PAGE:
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  • CIMAT Guanajuato, Auditorio J.A. Canavati

12:00 hrs. Topological, Geometric and Combinatorial Properties of Random Polyominoes
Érika Berenice Roldán Roa
Examen para la Obtención del grado de Doctora en Ciencias con Orientación en Probabilidad y Estadística

Resumen: We study two models of random shapes in this thesis: the Eden Cell Growth Model (EGM) and uniform and percolation distributed polyominoes (also known as lattice-based animals). These models have long been of interest in mathematical physics, probability, and statistical mechanics. Both structures have interesting topological, combinatorial, and geometrical properties. However, until now, tools from stochastic topology and topological data analysis have not been used to study these properties. By introducing these methods and techniques, we established and proved new results that increase the understanding of topological, geometric, and combinatoric properties of these random models.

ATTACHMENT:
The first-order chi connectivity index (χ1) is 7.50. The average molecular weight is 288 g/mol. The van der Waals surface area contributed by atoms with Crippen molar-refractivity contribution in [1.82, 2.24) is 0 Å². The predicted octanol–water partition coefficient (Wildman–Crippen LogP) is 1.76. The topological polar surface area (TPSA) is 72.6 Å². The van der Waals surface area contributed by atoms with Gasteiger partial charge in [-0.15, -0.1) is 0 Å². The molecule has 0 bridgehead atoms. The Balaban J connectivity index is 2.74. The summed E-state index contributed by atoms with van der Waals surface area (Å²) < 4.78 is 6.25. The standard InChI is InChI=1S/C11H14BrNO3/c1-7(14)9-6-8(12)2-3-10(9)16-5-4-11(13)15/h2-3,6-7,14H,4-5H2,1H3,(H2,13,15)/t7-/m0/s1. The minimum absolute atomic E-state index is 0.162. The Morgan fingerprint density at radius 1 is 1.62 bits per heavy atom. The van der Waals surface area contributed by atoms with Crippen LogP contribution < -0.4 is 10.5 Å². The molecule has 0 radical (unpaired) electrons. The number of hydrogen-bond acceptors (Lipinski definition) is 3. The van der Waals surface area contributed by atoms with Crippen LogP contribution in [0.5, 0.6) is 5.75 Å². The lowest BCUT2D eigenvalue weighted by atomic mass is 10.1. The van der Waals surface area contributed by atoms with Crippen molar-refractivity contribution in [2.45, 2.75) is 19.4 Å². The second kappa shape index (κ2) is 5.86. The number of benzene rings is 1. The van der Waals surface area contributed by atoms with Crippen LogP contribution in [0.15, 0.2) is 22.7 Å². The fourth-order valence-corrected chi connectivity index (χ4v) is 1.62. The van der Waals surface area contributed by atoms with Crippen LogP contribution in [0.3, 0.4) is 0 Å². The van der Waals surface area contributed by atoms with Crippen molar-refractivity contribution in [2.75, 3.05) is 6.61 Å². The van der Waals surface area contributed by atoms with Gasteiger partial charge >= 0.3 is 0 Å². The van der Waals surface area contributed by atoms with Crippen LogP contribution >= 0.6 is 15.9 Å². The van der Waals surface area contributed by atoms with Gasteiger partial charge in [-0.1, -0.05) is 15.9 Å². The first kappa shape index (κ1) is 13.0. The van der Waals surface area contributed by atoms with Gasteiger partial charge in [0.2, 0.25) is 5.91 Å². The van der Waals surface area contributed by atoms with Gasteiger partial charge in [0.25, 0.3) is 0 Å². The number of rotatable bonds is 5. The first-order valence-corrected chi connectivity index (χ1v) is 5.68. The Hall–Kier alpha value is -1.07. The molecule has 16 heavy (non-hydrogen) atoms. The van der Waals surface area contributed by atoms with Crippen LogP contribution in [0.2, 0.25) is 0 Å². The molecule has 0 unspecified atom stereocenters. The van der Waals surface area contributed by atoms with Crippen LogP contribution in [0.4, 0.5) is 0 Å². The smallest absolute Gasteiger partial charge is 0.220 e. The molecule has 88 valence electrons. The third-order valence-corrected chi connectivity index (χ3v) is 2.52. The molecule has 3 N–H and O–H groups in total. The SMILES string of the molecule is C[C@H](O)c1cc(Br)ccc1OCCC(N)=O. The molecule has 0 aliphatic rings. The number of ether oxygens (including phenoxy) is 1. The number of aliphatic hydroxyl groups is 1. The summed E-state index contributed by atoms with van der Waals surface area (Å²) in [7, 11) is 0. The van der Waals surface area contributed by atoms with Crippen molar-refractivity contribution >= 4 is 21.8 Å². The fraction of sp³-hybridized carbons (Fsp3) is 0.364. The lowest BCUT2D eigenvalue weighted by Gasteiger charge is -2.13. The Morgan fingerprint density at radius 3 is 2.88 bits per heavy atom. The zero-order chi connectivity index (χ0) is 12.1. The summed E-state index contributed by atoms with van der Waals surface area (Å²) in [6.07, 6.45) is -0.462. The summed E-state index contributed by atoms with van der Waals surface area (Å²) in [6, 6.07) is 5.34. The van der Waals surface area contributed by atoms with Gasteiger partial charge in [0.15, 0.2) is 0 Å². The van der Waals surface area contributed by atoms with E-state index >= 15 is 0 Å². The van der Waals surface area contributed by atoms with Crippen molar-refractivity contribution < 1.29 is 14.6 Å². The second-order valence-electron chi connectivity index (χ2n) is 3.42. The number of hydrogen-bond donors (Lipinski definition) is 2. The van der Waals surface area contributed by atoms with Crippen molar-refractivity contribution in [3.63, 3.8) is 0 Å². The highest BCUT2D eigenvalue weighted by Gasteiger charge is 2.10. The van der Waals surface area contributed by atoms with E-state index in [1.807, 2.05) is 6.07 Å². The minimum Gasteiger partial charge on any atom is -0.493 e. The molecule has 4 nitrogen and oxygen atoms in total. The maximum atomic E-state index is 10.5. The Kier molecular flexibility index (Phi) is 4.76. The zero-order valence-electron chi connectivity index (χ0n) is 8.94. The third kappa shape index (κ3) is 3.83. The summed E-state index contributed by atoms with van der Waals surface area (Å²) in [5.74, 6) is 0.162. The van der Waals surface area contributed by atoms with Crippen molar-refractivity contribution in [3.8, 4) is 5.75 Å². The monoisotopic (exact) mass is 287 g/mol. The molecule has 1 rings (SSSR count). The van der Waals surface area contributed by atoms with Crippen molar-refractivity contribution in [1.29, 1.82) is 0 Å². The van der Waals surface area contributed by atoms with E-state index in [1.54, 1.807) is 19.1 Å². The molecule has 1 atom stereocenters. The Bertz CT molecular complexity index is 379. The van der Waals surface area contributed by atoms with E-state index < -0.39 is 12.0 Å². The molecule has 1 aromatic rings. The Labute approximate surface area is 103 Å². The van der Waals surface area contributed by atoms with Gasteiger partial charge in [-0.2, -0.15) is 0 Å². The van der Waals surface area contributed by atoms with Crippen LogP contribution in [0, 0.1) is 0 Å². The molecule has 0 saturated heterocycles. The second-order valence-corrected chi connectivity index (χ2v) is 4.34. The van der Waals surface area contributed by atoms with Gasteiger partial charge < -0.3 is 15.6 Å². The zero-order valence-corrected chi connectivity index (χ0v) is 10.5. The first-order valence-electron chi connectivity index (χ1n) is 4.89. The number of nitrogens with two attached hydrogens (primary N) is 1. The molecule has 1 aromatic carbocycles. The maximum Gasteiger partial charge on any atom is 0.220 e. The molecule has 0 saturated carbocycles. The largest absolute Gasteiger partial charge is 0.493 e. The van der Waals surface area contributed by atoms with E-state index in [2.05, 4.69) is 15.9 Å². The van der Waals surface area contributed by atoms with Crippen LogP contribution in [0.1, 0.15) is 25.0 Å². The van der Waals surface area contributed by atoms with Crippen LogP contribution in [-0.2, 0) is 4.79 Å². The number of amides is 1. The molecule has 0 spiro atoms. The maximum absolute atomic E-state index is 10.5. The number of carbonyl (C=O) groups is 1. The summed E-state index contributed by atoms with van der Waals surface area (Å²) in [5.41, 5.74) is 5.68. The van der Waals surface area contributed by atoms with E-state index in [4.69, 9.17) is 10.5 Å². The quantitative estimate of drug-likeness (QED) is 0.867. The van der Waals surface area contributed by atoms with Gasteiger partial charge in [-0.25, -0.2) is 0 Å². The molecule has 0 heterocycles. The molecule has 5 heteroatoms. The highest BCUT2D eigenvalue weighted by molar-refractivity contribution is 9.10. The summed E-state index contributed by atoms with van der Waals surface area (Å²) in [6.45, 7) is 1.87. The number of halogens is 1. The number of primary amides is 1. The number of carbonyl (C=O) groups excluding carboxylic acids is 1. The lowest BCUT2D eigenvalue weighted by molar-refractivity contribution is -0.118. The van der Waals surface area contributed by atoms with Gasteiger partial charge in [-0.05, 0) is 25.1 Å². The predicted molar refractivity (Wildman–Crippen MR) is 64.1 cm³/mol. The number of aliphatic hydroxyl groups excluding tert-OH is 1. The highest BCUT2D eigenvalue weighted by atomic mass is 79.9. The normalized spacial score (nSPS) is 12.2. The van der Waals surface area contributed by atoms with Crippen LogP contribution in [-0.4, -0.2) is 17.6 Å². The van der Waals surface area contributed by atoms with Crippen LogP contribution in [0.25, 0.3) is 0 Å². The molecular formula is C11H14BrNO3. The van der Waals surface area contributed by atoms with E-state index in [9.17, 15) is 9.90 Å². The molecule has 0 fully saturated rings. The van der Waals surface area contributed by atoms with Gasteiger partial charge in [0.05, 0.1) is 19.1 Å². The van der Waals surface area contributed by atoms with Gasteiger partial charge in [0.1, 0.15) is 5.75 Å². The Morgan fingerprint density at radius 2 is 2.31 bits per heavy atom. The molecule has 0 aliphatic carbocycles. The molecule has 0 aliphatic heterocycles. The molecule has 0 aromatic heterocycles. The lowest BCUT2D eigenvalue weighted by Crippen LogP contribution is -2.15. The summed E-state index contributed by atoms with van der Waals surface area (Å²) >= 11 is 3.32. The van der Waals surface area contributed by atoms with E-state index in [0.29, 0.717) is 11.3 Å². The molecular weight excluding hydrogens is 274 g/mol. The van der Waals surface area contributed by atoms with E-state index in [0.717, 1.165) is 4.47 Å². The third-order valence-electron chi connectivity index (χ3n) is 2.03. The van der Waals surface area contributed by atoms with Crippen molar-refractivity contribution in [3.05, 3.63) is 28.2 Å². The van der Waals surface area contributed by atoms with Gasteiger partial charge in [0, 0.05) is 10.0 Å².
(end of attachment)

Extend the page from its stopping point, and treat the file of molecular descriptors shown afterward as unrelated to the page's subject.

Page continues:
First, we study the maximum number of holes (the rank of the first homology group) that a polyomino with a given number of tiles can have. We prove a tight bound for the asymptotic behavior and give an exact formula for an infinite sequence of natural numbers for this maximum number of holes. Our second set of contributions of this thesis are about the rate of growth of the expectation of the number of holes in a polyomino with uniform and percolation distributions. We prove the existence of linear bounds for the expected number of holes of a polyomino with respect to both the uniform and percolation distributions. Furthermore, we exhibit particular constants for the upper and lower bounds in the uniform distribution case. Finally, we characterize how the rank of the first homology group, of the stochastic process defined by the EGM, changes in time. This allowed us to design and implement a new algorithm that computes the persistence homology associated to this stochastic process at each time and that keeps track of geometric features of the homology of the process as the area and location of the holes. We present and analyze the results of the computational experiments obtained with this algorithm. We also state conjectures based on these experiments about the asymptotic behavior of the number of holes, the locations of these holes, their associated area, and other geometric and topological properties of this stochastic process.